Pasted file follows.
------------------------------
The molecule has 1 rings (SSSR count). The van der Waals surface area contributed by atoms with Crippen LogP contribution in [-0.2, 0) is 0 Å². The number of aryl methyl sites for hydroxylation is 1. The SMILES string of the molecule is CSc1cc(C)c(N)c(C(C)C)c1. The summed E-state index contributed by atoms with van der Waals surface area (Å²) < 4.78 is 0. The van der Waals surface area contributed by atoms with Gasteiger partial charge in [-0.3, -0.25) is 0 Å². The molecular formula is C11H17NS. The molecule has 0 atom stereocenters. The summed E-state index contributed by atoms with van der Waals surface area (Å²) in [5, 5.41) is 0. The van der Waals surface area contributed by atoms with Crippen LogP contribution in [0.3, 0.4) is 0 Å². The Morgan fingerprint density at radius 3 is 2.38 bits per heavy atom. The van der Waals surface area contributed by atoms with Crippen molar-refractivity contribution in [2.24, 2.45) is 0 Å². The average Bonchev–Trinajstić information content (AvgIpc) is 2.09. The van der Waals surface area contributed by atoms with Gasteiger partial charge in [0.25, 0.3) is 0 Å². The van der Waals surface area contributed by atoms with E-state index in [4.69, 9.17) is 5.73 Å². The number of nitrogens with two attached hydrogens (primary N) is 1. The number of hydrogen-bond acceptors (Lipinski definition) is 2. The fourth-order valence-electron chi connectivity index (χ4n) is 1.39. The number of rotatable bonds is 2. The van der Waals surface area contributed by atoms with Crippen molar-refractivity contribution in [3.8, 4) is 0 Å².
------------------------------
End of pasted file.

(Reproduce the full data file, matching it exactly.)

The molecule has 1 rings (SSSR count). The van der Waals surface area contributed by atoms with Crippen LogP contribution in [-0.2, 0) is 0 Å². The number of aryl methyl sites for hydroxylation is 1. The SMILES string of the molecule is CSc1cc(C)c(N)c(C(C)C)c1. The summed E-state index contributed by atoms with van der Waals surface area (Å²) < 4.78 is 0. The van der Waals surface area contributed by atoms with Gasteiger partial charge in [-0.3, -0.25) is 0 Å². The molecular formula is C11H17NS. The molecule has 0 atom stereocenters. The summed E-state index contributed by atoms with van der Waals surface area (Å²) in [5, 5.41) is 0. The van der Waals surface area contributed by atoms with Crippen LogP contribution in [0.3, 0.4) is 0 Å². The Morgan fingerprint density at radius 3 is 2.38 bits per heavy atom. The van der Waals surface area contributed by atoms with Crippen molar-refractivity contribution in [2.24, 2.45) is 0 Å². The average Bonchev–Trinajstić information content (AvgIpc) is 2.09. The van der Waals surface area contributed by atoms with Gasteiger partial charge in [0.25, 0.3) is 0 Å². The van der Waals surface area contributed by atoms with E-state index in [4.69, 9.17) is 5.73 Å². The number of nitrogens with two attached hydrogens (primary N) is 1. The number of hydrogen-bond acceptors (Lipinski definition) is 2. The fourth-order valence-electron chi connectivity index (χ4n) is 1.39. The number of rotatable bonds is 2. The van der Waals surface area contributed by atoms with Crippen molar-refractivity contribution in [3.8, 4) is 0 Å².